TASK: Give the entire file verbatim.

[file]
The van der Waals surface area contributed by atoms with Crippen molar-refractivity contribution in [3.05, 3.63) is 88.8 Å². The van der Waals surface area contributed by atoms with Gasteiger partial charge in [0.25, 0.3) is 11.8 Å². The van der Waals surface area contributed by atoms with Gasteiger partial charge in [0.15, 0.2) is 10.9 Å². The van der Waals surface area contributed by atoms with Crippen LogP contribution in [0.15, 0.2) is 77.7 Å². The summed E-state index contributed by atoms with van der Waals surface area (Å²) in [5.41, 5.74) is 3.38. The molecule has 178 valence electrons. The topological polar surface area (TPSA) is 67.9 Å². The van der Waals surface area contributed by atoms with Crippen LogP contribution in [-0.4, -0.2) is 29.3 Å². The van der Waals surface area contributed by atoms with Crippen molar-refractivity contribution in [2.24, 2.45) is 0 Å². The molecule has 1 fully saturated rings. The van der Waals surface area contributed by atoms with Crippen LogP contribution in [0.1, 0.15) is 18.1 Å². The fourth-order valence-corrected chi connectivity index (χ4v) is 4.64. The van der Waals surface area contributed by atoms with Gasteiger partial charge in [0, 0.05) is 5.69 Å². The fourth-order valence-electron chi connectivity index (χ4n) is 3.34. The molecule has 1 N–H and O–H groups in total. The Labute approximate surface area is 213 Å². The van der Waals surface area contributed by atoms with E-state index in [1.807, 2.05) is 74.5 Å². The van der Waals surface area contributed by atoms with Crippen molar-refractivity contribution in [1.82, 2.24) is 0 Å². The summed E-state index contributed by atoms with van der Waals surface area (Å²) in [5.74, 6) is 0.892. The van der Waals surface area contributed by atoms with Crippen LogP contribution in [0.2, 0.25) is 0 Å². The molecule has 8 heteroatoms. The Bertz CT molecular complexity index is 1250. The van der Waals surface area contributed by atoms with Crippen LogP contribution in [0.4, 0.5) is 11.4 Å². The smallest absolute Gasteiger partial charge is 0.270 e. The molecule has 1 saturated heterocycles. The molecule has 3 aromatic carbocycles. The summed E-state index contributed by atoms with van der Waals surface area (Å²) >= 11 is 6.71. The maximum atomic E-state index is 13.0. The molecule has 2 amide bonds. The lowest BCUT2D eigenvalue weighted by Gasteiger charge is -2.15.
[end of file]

The van der Waals surface area contributed by atoms with Crippen molar-refractivity contribution in [3.05, 3.63) is 88.8 Å². The van der Waals surface area contributed by atoms with Gasteiger partial charge in [0.25, 0.3) is 11.8 Å². The van der Waals surface area contributed by atoms with Gasteiger partial charge in [0.15, 0.2) is 10.9 Å². The van der Waals surface area contributed by atoms with Crippen LogP contribution in [0.15, 0.2) is 77.7 Å². The summed E-state index contributed by atoms with van der Waals surface area (Å²) in [5.41, 5.74) is 3.38. The molecule has 178 valence electrons. The topological polar surface area (TPSA) is 67.9 Å². The van der Waals surface area contributed by atoms with Crippen LogP contribution in [-0.4, -0.2) is 29.3 Å². The van der Waals surface area contributed by atoms with Crippen molar-refractivity contribution in [2.24, 2.45) is 0 Å². The molecule has 1 fully saturated rings. The van der Waals surface area contributed by atoms with Crippen LogP contribution in [0.1, 0.15) is 18.1 Å². The fourth-order valence-corrected chi connectivity index (χ4v) is 4.64. The van der Waals surface area contributed by atoms with Gasteiger partial charge in [0, 0.05) is 5.69 Å². The fourth-order valence-electron chi connectivity index (χ4n) is 3.34. The molecule has 1 N–H and O–H groups in total. The Labute approximate surface area is 213 Å². The van der Waals surface area contributed by atoms with E-state index in [1.807, 2.05) is 74.5 Å². The van der Waals surface area contributed by atoms with Crippen molar-refractivity contribution in [1.82, 2.24) is 0 Å². The summed E-state index contributed by atoms with van der Waals surface area (Å²) in [5.74, 6) is 0.892. The van der Waals surface area contributed by atoms with Crippen LogP contribution in [0.2, 0.25) is 0 Å². The molecule has 8 heteroatoms. The Bertz CT molecular complexity index is 1250. The van der Waals surface area contributed by atoms with Crippen LogP contribution in [0.4, 0.5) is 11.4 Å². The smallest absolute Gasteiger partial charge is 0.270 e. The molecule has 1 saturated heterocycles. The molecule has 3 aromatic carbocycles. The summed E-state index contributed by atoms with van der Waals surface area (Å²) >= 11 is 6.71. The maximum atomic E-state index is 13.0. The molecule has 2 amide bonds. The lowest BCUT2D eigenvalue weighted by Gasteiger charge is -2.15.